Bonus Reading: I’ll Never Get Out of This World Alive by Steve Earle
List Progress: 33/30
Country singer Steven Earle clearly poured a lot of himself into his debut novel, I’ll Never Get Out of This World Alive. Titled after a Hank Williams song, the story follows a handful of people on the underbelly of society in 1963 San Antonio, most of whom are tied up in the heroin trade. Doc Ebersole is an addict, a former doctor whose life went to pieces when he sold the famous Hank Williams the shot of morphine that killed him. Haunted by Williams’ ghost, he keeps his own addiction fed by performing back-alley abortions for prostitutes, as well as patching up the aftermath of bar fights and robberies. His life is pulled out of its slow downward spiral, however, when he crosses paths with Graciela, a young Mexican woman with a strong will and an aspect of the mystical about her.
Earle crafts characters who are incredibly relatable and human, even as they are doing illegal and sometimes immoral things. Doc’s dear friend, and one of the most caring, empathetic characters, is his drug dealer Manny, who supplies him the poison that he pumps into his veins several times a day. The world they live in is very matter of fact, from the bribes they pay to the local police to the deals they make with the boarding house/bordello that Doc lives in. Even with the character’s desperate circumstances, there is a lot of heart and warmth to their lives.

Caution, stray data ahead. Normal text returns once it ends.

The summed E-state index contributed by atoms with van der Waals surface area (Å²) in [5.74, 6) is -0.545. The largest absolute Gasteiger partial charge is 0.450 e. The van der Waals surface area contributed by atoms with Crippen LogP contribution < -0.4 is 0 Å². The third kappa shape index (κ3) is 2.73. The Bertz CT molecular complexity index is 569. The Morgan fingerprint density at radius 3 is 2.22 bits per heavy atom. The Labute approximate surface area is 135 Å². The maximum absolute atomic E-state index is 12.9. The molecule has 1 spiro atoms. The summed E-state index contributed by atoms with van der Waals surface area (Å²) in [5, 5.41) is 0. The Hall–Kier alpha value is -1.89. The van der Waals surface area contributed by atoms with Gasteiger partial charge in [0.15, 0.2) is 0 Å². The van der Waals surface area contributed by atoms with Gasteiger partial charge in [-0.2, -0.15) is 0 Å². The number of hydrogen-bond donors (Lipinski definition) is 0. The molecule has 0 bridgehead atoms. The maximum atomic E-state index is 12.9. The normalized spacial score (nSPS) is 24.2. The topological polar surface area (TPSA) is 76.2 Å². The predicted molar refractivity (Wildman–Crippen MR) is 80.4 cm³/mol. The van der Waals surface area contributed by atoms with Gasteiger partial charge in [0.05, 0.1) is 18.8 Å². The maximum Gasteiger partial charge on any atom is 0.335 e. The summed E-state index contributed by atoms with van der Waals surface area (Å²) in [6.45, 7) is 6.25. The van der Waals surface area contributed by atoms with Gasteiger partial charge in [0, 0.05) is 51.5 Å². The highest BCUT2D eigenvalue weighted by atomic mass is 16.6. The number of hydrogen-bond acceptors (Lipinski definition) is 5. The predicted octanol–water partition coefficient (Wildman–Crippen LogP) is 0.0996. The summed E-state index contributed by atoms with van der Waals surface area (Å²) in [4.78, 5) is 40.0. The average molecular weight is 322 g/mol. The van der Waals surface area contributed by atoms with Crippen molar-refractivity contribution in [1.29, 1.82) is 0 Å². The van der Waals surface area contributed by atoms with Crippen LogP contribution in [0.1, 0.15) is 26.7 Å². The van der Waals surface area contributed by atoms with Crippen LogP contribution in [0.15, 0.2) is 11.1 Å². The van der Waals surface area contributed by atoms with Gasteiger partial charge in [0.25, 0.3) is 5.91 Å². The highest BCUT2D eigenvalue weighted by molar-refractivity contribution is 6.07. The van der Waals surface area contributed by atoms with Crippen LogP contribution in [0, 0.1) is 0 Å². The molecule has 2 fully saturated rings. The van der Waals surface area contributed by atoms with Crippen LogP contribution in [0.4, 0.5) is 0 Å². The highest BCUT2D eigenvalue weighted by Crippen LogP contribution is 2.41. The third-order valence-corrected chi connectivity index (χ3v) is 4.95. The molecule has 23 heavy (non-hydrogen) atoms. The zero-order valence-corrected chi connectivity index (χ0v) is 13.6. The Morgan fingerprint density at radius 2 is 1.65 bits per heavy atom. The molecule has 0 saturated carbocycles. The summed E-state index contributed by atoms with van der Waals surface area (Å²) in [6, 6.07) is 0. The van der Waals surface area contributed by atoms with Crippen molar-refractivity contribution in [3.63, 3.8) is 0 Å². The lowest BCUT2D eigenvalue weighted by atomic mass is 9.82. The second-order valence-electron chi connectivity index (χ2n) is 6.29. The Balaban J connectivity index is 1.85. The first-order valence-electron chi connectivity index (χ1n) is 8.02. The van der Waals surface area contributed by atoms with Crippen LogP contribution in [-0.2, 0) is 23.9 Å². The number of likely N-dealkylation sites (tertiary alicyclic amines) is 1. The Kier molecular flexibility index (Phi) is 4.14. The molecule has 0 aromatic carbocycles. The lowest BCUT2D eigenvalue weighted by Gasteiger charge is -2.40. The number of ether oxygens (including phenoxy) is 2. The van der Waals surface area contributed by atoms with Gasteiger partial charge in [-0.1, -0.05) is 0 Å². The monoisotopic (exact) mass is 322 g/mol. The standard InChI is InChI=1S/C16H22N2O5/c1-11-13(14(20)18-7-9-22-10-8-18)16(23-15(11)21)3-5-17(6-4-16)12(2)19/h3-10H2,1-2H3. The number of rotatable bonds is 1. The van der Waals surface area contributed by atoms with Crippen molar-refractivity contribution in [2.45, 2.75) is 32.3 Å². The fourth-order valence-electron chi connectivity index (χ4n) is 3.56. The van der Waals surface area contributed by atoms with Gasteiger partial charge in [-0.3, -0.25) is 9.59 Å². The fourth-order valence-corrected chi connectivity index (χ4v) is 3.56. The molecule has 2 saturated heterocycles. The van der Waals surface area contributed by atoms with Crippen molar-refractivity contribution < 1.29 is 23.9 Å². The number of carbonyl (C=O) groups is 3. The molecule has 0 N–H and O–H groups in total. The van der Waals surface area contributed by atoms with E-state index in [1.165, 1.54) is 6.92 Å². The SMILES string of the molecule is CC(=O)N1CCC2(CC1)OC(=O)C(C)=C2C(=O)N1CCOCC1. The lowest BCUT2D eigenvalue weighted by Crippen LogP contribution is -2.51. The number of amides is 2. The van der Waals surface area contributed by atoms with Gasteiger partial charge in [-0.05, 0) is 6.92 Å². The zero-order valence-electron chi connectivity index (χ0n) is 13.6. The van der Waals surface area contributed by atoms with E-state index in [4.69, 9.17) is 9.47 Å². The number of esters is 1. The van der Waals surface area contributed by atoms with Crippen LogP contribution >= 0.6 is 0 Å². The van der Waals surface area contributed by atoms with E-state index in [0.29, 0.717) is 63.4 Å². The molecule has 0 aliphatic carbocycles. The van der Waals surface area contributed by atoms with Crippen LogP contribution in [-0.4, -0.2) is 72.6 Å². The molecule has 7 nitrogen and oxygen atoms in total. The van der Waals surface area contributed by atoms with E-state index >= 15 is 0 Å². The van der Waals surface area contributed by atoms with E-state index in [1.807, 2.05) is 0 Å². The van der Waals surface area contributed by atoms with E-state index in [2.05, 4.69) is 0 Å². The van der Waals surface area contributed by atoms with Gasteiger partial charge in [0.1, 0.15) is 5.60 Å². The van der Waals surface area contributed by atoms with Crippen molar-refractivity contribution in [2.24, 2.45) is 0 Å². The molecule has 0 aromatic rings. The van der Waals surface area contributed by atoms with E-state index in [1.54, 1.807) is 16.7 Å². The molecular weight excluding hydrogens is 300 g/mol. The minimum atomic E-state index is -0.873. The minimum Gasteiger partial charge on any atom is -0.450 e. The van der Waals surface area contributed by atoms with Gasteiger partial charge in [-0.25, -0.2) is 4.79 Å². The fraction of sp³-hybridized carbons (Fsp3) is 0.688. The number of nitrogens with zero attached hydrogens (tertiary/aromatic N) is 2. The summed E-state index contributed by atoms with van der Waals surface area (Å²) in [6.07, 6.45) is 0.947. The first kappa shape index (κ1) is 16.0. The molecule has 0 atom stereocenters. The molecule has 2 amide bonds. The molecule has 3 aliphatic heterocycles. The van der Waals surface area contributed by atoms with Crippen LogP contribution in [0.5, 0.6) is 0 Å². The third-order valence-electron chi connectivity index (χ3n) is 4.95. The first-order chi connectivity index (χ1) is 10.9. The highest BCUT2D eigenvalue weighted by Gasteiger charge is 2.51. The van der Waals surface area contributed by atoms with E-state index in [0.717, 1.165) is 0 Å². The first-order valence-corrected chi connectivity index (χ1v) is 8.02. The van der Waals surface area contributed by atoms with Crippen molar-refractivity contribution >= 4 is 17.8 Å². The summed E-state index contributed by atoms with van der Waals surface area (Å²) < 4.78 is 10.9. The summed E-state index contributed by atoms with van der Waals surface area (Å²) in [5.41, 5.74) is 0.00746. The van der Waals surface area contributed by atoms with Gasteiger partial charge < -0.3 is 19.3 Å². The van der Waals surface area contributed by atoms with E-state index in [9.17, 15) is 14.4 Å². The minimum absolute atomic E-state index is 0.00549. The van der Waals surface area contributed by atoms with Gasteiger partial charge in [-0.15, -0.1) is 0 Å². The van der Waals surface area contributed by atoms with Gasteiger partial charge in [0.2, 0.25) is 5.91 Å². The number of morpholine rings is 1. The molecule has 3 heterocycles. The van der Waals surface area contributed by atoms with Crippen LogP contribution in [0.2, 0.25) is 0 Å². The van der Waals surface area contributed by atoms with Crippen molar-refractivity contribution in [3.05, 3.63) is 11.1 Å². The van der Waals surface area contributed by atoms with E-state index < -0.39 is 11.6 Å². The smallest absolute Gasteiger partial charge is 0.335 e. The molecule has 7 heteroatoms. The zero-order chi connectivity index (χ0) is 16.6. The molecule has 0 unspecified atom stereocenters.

The plotting isn’t perfect; a figure who is crucial to the finale should have been established and integrated into the story much earlier than he was, and the conclusion suffers some from it. And while the book is generally good at separating racist characters from the narrative condoning racism, the same can not be said for the transphobia leveled towards the character Big Tiffany, who is treated vilely by the text. But by the time I got to the end of this relatively short book, I wanted to spend more time with these characters and this world, which is a high recommendation in my eyes.
For a reader with a different view towards drug use or abortion, this might be a more difficult book to stomach. Steven Earle is vocally pro-choice and while Doc has made a lot of poor choices in his life, he never sees helping out “girls in trouble” as one of them. I doubt I’ll Never Get Out of This World Alive would change the mind of anyone stridently opposed, but maybe the southern setting, country musician author, and strong story with a lot of heart could suck a reader in and shift their attitudes just a bit. But even when the novel is preaching to the choir, it’s a good sermon.
Would I Recommend It: Very much so.